HydroClim Minnesota - October 2003

A monthly electronic newsletter summarizing Minnesota climate conditions and the resulting impact on water resources.

Distributed on the Wednesday following the first Monday of each month.

State Climatology Office - DNR Waters

compiled 10/8/03


- September 2003 rainfall totals varied widely across Minnesota. September rainfall in southwestern, northwestern, and northeastern Minnesota counties exceeded normal by one to two inches. September precipitation was near normal across the central one third of Minnesota. September rainfall in north central, south central, and southeastern Minnesota communities fell short of normal by about one inch.
(see: http://climate.umn.edu/cawap/monsum/monsum.asp )
- much needed rain fell on many areas during a four-day period from September 9 to September 12. A very slow moving cold front dropped one to three inches of rain on southwestern, central, and northeastern Minnesota. Some areas of southwestern Minnesota received over four inches of rain during the event.
(see: http://climate.umn.edu/doc/journal/soaker030909-12.htm )
- no significant widespread rain events occurred in Minnesota during the eight-week period from mid-July through the first week of September. Large areas of northwestern, west central, central, and southeastern Minnesota received less than one and one half inches of rain for the interval from July 15 through September 8. Total rainfall for the mid-July through early September period fell short of normal by three or more inches. Rainfall deficits exceeded six inches in portions of southeastern Minnesota. When compared with other July 15 through September 8 time periods in the historical database, mid-July through early September 2003 rainfall totals rank among the lowest on record. Rainfall totals for most locations were at or below the 1st percentile, indicating that rainfall for mid-July through early September 2003 was near or below all-time minimum values for the date span.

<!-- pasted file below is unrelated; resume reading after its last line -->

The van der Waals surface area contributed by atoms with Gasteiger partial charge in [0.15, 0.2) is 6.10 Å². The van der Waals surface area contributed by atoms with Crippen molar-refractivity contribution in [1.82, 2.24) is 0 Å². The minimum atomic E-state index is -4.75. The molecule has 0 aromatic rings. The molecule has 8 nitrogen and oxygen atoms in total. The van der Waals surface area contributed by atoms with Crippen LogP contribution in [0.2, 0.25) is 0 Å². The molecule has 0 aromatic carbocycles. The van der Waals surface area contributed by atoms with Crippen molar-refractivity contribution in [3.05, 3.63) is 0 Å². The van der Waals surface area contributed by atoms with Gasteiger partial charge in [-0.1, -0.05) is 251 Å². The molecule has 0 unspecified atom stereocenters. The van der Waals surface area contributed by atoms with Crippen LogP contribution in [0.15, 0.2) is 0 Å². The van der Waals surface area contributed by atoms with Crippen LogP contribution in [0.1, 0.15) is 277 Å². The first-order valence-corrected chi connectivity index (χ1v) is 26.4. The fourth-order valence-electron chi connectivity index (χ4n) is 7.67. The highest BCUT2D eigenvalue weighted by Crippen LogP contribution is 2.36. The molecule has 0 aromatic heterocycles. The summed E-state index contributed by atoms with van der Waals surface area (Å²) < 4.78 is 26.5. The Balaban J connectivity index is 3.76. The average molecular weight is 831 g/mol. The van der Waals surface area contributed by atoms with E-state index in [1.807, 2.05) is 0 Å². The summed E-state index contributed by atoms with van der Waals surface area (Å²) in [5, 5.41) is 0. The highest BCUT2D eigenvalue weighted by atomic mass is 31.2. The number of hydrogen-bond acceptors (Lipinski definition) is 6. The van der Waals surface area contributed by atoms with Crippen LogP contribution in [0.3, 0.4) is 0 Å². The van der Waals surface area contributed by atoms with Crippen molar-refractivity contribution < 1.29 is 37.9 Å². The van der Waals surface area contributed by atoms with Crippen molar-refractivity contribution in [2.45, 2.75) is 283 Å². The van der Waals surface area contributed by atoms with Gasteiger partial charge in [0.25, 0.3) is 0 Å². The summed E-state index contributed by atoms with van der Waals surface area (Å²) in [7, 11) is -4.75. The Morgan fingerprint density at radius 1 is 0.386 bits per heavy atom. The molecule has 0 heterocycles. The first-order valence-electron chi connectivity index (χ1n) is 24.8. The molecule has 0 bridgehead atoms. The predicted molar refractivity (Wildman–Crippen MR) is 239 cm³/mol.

(see: http://climate.umn.edu/doc/journal/dry_mid_summer_2003.htm )
- September monthly mean temperatures were very close to historical averages. A warm first half of the month was counterbalanced by colder than normal temperatures during the last week of the month. Temperature extremes during September ranged from 97 degrees F at Browns Valley (Traverse County) on the 6th, to 19 degrees F at Embarrass (St Louis County) on the 29th.
(see: http://climate.umn.edu/cawap/monsum/monsum.asp )


- warm season precipitation totals to date (April 1 - October 6) are highly variable across Minnesota. 2003 warm season precipitation totals are 30 percent below normal for portions of southeastern Minnesota. In these areas, warm season precipitation totals rank below the 10th percentile when compared with the historical data set. Warm season precipitation totals rank below the 20th percentile for sections of south central Minnesota and areas near the Mississippi River headwaters. For a 30-mile wide band bisecting central Minnesota, 2003 warm season precipitation totals are 10 to 25 percent above historical averages. In these areas, heavy rains during the first half of the growing season were offset by the extraordinary dryness of the mid and late summer. Elsewhere around Minnesota, warm season precipitation totals make up a patchwork pattern of above, near, and below normal conditions.
(see: http://climate.umn.edu/doc/weekmap.asp )
- as of September 30, the National Drought Mitigation Center - U. S. Drought Monitor indicates that much of the southern three-quarters of Minnesota is judged to be in the "D1 - Moderate Drought" category. West central and southeastern Minnesota counties are rated in the "D2 - Severe Drought" classification. For a small section of southeastern Minnesota the drought depiction worsened from "D2 - Severe Drought" to "D3 - Extreme Drought" this past week. The NDMC index is a blend of science and subjectivity where intensity categories are based on six key indicators and numerous supplementary indicators.
(see: http://www.drought.unl.edu/dm/monitor.html )
- the Minnesota Agricultural Statistics Service reports that as of October 3, the state's topsoil moisture was 16% very short, 43% short, 41% adequate, and 0% surplus. Although September rains moistened the state's topsoil, the second and third foot of the soil profile remains extremely dry. Soil moisture recharge before soil freeze-up is crucial to the success of next year's growing season.
(see: http://www.nass.usda.gov/mn/cwmn.htm , http://mrcc.sws.uiuc.edu/Watch/Drought/moisture.htm , http://swroc.coafes.umn.edu/Weather/Charts/Soil/2003/03_soil_water.htm , http://climate.umn.edu/img/soil_moisture/wassm12.gif )